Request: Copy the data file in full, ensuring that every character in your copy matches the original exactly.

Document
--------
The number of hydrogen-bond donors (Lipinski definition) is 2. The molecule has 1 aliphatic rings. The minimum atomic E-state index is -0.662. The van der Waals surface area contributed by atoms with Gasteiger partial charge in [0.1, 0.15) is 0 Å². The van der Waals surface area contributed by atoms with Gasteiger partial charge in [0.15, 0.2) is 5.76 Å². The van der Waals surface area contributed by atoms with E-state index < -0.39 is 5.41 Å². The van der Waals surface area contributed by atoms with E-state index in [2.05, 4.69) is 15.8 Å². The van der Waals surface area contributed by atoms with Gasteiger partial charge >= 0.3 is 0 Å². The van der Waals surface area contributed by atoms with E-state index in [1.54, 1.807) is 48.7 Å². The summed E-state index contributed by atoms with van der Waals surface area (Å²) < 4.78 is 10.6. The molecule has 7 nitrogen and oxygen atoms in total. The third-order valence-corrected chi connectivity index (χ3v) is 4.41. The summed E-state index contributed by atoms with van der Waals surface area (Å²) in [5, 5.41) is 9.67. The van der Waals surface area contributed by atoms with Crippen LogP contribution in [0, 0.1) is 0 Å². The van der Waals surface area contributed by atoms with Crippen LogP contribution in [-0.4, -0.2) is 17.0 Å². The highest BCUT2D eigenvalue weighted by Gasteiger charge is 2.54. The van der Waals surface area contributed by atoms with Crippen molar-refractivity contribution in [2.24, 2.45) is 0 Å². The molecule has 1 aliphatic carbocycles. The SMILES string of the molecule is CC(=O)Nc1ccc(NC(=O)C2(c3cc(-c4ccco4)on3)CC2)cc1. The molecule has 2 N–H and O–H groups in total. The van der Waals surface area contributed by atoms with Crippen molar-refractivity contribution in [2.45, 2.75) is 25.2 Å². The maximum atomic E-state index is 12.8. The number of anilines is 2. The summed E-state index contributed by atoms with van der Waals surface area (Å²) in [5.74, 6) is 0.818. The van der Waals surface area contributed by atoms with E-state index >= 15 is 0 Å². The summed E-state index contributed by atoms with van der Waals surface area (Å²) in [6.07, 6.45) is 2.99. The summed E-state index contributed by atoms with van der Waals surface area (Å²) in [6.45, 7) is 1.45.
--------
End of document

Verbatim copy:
The number of hydrogen-bond donors (Lipinski definition) is 2. The molecule has 1 aliphatic rings. The minimum atomic E-state index is -0.662. The van der Waals surface area contributed by atoms with Gasteiger partial charge in [0.1, 0.15) is 0 Å². The van der Waals surface area contributed by atoms with Gasteiger partial charge in [0.15, 0.2) is 5.76 Å². The van der Waals surface area contributed by atoms with E-state index < -0.39 is 5.41 Å². The van der Waals surface area contributed by atoms with E-state index in [2.05, 4.69) is 15.8 Å². The van der Waals surface area contributed by atoms with Gasteiger partial charge >= 0.3 is 0 Å². The van der Waals surface area contributed by atoms with E-state index in [1.54, 1.807) is 48.7 Å². The summed E-state index contributed by atoms with van der Waals surface area (Å²) < 4.78 is 10.6. The molecule has 7 nitrogen and oxygen atoms in total. The third-order valence-corrected chi connectivity index (χ3v) is 4.41. The summed E-state index contributed by atoms with van der Waals surface area (Å²) in [5, 5.41) is 9.67. The van der Waals surface area contributed by atoms with Crippen LogP contribution in [0, 0.1) is 0 Å². The van der Waals surface area contributed by atoms with Crippen LogP contribution in [-0.4, -0.2) is 17.0 Å². The highest BCUT2D eigenvalue weighted by Gasteiger charge is 2.54. The van der Waals surface area contributed by atoms with Crippen molar-refractivity contribution in [2.24, 2.45) is 0 Å². The molecule has 1 aliphatic carbocycles. The SMILES string of the molecule is CC(=O)Nc1ccc(NC(=O)C2(c3cc(-c4ccco4)on3)CC2)cc1. The molecule has 2 N–H and O–H groups in total. The van der Waals surface area contributed by atoms with Crippen molar-refractivity contribution in [2.45, 2.75) is 25.2 Å². The maximum atomic E-state index is 12.8. The number of anilines is 2. The summed E-state index contributed by atoms with van der Waals surface area (Å²) in [5.74, 6) is 0.818. The van der Waals surface area contributed by atoms with E-state index >= 15 is 0 Å². The summed E-state index contributed by atoms with van der Waals surface area (Å²) in [6.07, 6.45) is 2.99. The summed E-state index contributed by atoms with van der Waals surface area (Å²) in [6.45, 7) is 1.45.